Pokemon Sword and Shield's New "Bleached Form" Corsola Is an Oddly Relaxed Nod to Climate Change

Pokemon Sword and Shield's New "Bleached Form" Corsola Is an Oddly Relaxed Nod to Climate Change

The Pokemon world seems to have different environmental problems than our own.

Maybe you've encountered them in the Wild Area in Pokemon Shield or received one through a trade in Sword, but you may have missed the seemingly tragic origins of both Galarian Corsola and Cursola, its evolved form. A Pokedex entry says that "sudden climate change" led to the extinction of these coral Pokemon, leaving these Ghost-type forms in their wake.

As Earther points out, it's a reference to the very real problem of coral bleaching, but Sword and Shield actually stop short of directly linking Corsola's bleaching with anthropogenic (human-caused) climate change. While the new form of Corsola serves as a bleak reminder of our real-life climate woes, it seems like it's not as urgent of an issue in the Pokemon world.

To see this, we need to take a closer look at the Pokedex. Serebii helpfully lists the entries from Sword and Shield for both forms of Corsola: the Galarian Ghost-type and the original Water and Rock-type, introduced in Gen 2. Shield's entry for Galarian Corsola says "sudden climate change wiped out this ancient kind of Corsola." The entry for the original variant of Corsola, meanwhile, notes that "in prehistoric times, many lived in the oceans around the Galar region as well." Even though Galarian Corsola and Cursola evoke the present-day coral bleaching that experts say is being accelerated by human impacts on the climate, in the fiction of Pokemon they actually arose from a pre-industrial period of climate change.

In the past, Pokemon has included other nods to how humanity endangers coral reefs. Pollution is also a significant real-life threat to coral reefs, and previous Pokedex entries for Corsola have said that they like to live in "unpolluted southern seas." Corsola's entry from Black and White 2 even makes reference to coral bleaching: "their coral branches lose their color and deteriorate in dirty water."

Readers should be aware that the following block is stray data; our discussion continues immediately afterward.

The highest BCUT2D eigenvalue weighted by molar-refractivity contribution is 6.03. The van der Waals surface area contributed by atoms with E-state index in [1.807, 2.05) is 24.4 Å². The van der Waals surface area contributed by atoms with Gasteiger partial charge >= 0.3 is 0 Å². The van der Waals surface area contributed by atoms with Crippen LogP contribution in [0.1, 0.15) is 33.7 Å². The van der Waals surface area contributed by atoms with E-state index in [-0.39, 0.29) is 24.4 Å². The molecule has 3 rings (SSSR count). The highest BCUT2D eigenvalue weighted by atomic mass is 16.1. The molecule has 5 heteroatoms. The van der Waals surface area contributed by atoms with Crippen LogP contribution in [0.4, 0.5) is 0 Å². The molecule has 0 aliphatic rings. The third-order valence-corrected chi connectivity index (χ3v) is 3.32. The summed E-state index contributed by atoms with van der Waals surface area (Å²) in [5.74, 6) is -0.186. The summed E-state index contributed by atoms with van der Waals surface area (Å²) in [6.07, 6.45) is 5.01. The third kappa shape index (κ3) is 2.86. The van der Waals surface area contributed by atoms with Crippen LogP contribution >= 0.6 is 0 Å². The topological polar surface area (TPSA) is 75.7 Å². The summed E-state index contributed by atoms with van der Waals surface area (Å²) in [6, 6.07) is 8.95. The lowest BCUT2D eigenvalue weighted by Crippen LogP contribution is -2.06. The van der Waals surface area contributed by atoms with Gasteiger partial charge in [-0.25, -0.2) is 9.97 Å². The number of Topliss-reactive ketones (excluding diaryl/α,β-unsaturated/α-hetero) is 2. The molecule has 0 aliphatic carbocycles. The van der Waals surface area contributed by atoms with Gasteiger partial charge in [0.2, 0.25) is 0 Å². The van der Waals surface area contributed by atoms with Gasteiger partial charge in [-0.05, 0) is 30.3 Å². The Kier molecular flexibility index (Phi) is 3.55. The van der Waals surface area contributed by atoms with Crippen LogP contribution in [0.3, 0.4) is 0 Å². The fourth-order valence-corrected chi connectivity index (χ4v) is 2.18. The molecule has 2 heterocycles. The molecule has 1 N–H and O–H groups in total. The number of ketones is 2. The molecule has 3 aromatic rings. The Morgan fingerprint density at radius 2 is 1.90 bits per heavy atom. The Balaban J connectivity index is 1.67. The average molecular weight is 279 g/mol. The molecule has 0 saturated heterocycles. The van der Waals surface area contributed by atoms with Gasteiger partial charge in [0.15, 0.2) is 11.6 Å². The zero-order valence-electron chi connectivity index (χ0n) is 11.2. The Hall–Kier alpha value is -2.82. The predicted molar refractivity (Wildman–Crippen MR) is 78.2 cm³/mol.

In that sense, Corsola and Cursola aren't out of line with other references Pokemon has made to humanity's impact on the environment. Remember, there are Pokemon that thrive off of pollution or originate from it, and it seems that not all of them harm the environment. Take Galarian Weezing, for example: Shield's Pokedex entry says Weezing took on its smokestack appearance "during a time when factories fouled the air with pollution," while Sword's reveals that Weezing "consumes particles that contaminate the air" and then "expels clean air." Weezing's a floating toxin factory... and also an air purifier.

Another classic pollution-loving Pokemon is apparently threatened by the world being too clean. Moon's entry for Muk notes that "after recent environmental improvements," Muk is at risk for extinction, while Ultra Sun references "sludge ponds" being made to preserve them.

So, while it's still noteworthy that Pokemon explicitly used the term "climate change" this time around, the games don't point the finger at humanity. More and more real life reefs may resemble Galarian Corsola and Cursola, but the present day Pokemon world is dealing with a problem where there's not enough trash to go around. As far as species-threatening problems go, that one seems a lot easier to solve than climate change.

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Mathew Olson

Reporter

Mathew Olson is a writer formerly of Digg, where he blogged and reported about all things under the umbrella of internet culture (including games, of course). He lives in New York, grew up under rain clouds and the influence of numerous games studios in the Pacific Northwest, and will talk your ear off about Half-Life mods, Talking Heads or Twin Peaks if you let him.

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